Mother's Day is peace day

A thoughtful reminder about the origins of Mother’s Day from our friends at the Halifax Peace Coalition, printed this weekend in the Chronicle Herald.

Mother’s Day is peace day

By TAMARA LORINCZ and THERESA DUNN
Sat. May 9 – 5:42 AM

Did you know that Mother’s Day originated as a peace day? In 1870, Julia Ward Howe, an American social activist and poet, wrote the Mother’s Day Proclamation that was a passionate plea for peace. She published it after witnessing the devastation of the American Civil War and to protest the Franco-Prussian War. During the Civil War, Howe cared for soldiers’ grieving widows and orphaned children.

Her proclamation begins, “Arise, then, women of this day!” Howe hoped to mobilize women to renounce war and work together for non-violent conflict resolution. She appealed for disarmament and wrote:

From the bosom of the devastated Earth a voice goes up with our own.

It says: Disarm! Disarm! The sword of murder is not the balance of justice.

Blood does not wipe out dishonor, nor violence indicate possession.

As men have often forsaken the plough and the anvil at the summons of war,

Let women now leave all that may be left of home for a great and earnest day of counsel …

To promote the alliance of the different nationalities,

The amicable settlement of international questions,

The great and general interests of peace.

Howe’s Mother’s Day proclamation still resonates.

Today, the Nova Scotia Voice of Women for Peace and the Halifax Peace Coalition are calling for an end to Canada’s war in Afghanistan. The Canadian government should instead support the implementation of the Afghanistan Independent Human Rights Commission’s Peace, Reconciliation and Justice Plan and listen to the women of Afghanistan. In March, over 11,000 courageous Afghan women participated in a nationwide sit-in led by the recently assassinated women’s right activist and mother of two, Sitara Achakzai, and publicly prayed for peace and an end to the war in their country.

The United Nations declared 2001-2010 to be the International Decade for a Culture of Peace and Non-Violence for the Children of the World under General Assembly resolution 53 / 25. In the preamble, the UN stated “that to save future generations from the scourge of war requires a transformation towards a culture of peace, which consists of values, attitudes and behaviours that reflect and inspire social interaction and sharing based on the principles of freedom, justice and democracy, all human rights, tolerance and solidarity, that reject violence and endeavour to prevent conflicts by tackling their root causes.”

To create a culture of peace, the Canadian Department of Peace Initiative (CDPI) is advocating for the establishment of a federal Department of Peace. The CDPI was launched in 2004 and is supported by many prominent Canadians, including Senator Douglas Roche, former foreign affairs minister Lloyd Axworthy, and the founder of the Canadian Voice of Women, Muriel Duckworth. Such a department would be consistent with Canada’s signing of the Declaration and Programme of Action for the UN International Decade for a Culture of Peace and Non-Violence.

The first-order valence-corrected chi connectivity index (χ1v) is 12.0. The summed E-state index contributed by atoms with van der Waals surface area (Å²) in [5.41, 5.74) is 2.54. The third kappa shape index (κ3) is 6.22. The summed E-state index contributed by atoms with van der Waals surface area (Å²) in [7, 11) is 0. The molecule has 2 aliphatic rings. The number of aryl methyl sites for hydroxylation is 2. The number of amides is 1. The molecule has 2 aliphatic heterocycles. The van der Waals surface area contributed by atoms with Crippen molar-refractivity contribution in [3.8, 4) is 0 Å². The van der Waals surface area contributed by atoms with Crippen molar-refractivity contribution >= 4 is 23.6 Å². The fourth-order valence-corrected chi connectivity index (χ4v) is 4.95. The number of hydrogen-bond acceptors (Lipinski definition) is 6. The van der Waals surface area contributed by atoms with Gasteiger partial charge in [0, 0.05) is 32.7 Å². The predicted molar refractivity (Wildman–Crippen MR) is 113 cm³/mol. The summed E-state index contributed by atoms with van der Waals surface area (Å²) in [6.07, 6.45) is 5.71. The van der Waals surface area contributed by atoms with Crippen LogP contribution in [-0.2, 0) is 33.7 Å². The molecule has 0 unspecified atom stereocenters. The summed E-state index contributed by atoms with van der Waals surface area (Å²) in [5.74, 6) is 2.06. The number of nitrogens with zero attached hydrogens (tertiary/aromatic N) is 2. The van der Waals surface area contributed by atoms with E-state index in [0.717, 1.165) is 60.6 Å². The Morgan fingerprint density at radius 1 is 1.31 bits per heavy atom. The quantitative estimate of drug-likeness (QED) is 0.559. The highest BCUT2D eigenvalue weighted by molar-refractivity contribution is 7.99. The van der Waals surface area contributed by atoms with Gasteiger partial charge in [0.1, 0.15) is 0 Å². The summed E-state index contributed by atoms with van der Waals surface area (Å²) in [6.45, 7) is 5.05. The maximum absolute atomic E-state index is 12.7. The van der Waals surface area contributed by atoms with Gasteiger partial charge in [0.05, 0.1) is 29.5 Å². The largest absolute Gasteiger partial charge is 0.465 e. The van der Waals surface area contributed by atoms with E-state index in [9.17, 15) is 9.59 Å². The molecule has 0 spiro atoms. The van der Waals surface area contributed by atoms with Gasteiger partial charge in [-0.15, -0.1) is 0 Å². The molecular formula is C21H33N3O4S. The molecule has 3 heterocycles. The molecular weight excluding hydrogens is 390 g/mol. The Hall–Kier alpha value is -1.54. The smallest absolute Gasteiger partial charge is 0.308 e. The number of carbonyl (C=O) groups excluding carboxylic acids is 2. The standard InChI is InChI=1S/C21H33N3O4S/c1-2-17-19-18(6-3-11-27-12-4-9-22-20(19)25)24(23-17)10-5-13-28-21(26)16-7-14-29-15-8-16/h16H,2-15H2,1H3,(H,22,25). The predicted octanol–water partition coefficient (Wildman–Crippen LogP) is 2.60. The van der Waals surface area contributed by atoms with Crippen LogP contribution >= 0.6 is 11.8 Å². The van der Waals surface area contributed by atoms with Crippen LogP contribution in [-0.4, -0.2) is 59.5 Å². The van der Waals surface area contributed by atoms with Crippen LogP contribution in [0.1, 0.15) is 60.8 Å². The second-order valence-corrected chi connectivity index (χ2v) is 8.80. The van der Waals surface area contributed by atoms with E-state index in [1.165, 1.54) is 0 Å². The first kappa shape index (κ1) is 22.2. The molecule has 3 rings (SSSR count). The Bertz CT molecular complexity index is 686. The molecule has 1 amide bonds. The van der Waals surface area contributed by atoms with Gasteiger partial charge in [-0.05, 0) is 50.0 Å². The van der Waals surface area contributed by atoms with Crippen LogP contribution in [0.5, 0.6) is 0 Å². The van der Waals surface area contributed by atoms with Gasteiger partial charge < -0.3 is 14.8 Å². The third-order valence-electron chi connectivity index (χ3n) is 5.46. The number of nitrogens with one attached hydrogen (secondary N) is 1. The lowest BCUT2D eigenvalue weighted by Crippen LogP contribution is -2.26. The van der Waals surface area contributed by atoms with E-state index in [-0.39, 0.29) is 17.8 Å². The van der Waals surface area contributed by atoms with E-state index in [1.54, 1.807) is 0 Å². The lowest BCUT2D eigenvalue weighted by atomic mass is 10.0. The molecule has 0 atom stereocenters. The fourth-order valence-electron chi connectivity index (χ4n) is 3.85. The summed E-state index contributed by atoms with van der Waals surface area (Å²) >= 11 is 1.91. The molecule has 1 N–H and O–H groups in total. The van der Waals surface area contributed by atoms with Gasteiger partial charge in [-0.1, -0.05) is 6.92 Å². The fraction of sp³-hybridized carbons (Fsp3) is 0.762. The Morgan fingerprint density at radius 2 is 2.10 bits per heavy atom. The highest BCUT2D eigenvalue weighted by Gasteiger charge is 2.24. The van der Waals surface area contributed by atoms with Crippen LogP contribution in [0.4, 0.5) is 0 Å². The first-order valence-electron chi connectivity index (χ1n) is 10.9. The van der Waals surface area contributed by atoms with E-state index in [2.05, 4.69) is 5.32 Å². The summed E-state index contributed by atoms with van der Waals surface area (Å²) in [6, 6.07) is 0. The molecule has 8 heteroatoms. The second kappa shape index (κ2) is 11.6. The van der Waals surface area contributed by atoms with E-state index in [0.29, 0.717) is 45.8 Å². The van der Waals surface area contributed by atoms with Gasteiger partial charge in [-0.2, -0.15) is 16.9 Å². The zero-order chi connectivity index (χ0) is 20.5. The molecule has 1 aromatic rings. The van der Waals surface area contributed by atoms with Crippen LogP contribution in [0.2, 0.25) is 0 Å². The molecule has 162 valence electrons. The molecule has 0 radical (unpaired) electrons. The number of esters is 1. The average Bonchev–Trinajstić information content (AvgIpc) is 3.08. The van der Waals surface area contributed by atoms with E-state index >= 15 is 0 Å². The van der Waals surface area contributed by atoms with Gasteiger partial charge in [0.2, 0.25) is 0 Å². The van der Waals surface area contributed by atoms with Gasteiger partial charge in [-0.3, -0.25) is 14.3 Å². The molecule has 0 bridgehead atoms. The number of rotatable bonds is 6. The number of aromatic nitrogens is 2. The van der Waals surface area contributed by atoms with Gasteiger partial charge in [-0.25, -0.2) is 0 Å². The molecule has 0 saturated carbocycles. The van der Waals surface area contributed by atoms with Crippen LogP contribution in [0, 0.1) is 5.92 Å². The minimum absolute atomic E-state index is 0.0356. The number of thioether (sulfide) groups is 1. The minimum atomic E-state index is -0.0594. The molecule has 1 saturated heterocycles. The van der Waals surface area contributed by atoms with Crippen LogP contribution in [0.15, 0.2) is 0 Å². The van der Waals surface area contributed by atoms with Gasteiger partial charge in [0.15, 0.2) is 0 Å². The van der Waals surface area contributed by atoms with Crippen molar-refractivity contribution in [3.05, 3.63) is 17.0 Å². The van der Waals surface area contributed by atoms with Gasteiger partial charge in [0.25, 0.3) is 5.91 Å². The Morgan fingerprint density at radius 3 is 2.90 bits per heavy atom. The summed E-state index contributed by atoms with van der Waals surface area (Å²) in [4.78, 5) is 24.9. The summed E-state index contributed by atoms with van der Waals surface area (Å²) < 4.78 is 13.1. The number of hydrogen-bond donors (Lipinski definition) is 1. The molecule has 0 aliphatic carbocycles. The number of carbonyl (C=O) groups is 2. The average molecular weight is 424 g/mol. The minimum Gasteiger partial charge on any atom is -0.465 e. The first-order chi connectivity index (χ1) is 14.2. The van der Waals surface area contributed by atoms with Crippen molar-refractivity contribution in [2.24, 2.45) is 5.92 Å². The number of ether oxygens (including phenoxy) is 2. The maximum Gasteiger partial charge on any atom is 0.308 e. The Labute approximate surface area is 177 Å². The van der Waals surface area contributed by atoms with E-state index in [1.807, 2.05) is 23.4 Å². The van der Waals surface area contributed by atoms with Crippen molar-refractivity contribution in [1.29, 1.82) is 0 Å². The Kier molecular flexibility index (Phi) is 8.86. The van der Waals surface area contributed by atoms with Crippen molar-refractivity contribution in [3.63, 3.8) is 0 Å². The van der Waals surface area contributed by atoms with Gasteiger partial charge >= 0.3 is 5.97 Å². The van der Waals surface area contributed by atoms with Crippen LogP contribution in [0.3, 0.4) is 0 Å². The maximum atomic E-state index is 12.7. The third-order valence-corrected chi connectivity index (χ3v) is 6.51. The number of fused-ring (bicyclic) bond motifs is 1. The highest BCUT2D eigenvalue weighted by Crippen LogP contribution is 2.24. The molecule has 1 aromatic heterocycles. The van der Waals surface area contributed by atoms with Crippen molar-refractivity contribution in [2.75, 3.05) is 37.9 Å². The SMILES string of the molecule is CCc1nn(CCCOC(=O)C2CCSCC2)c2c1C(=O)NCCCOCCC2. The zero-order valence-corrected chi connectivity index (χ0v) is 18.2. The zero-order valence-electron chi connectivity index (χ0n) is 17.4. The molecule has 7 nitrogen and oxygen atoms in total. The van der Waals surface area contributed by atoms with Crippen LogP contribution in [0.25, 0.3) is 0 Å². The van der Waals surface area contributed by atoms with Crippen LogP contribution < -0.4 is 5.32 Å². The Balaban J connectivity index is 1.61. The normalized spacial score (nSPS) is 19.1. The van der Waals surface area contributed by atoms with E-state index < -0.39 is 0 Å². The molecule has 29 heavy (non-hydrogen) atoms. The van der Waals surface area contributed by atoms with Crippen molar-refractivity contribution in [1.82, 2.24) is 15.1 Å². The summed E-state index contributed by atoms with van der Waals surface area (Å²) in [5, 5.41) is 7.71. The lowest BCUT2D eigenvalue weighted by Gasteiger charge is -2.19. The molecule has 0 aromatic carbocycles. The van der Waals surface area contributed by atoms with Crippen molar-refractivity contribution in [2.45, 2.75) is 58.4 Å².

A Department of Peace would help refocus our defence and security policies on peacekeeping and peace-building and not on war-fighting. In 1991, Canada had more than 1,000 military personnel on UN peacekeeping missions, according to the Rideau Institute report “Marching Orders: How Canada abandoned peacekeeping and why the UN needs us now more than ever.” Currently, there are fewer than 200 Canadian peacekeepers on 10 UN missions, but there are over 1,100 soldiers involved in the combat mission in Afghanistan.

A Department of Peace would also promote, on an international level, the abolition of nuclear, biological and chemical weapons and the reduction of conventional weapons arsenals. Last month in the Czech Republic, U.S. President Barack Obama affirmed his “commitment to seek the peace and security of a world without nuclear weapons.” A Canadian Department of Peace would work closely with the Middle Powers Initiative to ensure that the nuclear states abolish their weapons as required under the Nuclear Non-Proliferation Treaty and that our country is not supplying the uranium.

Mothers have an important role to play in creating a culture of peace in our homes and in our world. We work hard to teach our children to be kind, to share and not to fight. These values should apply equally to our defence policies and foreign affairs. Mothers must call on the government to: bring the troops, our sons and daughters, home from Afghanistan; establish a Department of Peace; show greater leadership on disarmament; and take more action for this Decade of Peace for our children.

To commemorate Julia Ward Howe’s Proclamation, we are holding our first Mother’s Day peace picnic today from noon to 1 p.m. at the Halifax Public Library on Spring Garden Road. There will be a reading of the proclamation, a signing of the Uranium-Free Nova Scotia petition, and a craft for kids. The picnic will be followed by a free public presentation by the Canadian Department of Peace Initiative from 1 to 2:30 p.m. at the Dalhousie Multi-Faith Centre, 1321 Edward St. in Halifax. For more information on these events, visit www.hfxpeace.chebucto.org and on the CDPI, go to www.departmentofpeace.ca.

Tamara Lorincz is a member of the Halifax Peace Coalition and Nova Scotia Voice of Women for Peace. Theresa Dunn is co-chair, Canadian Department of Peace Initiative.

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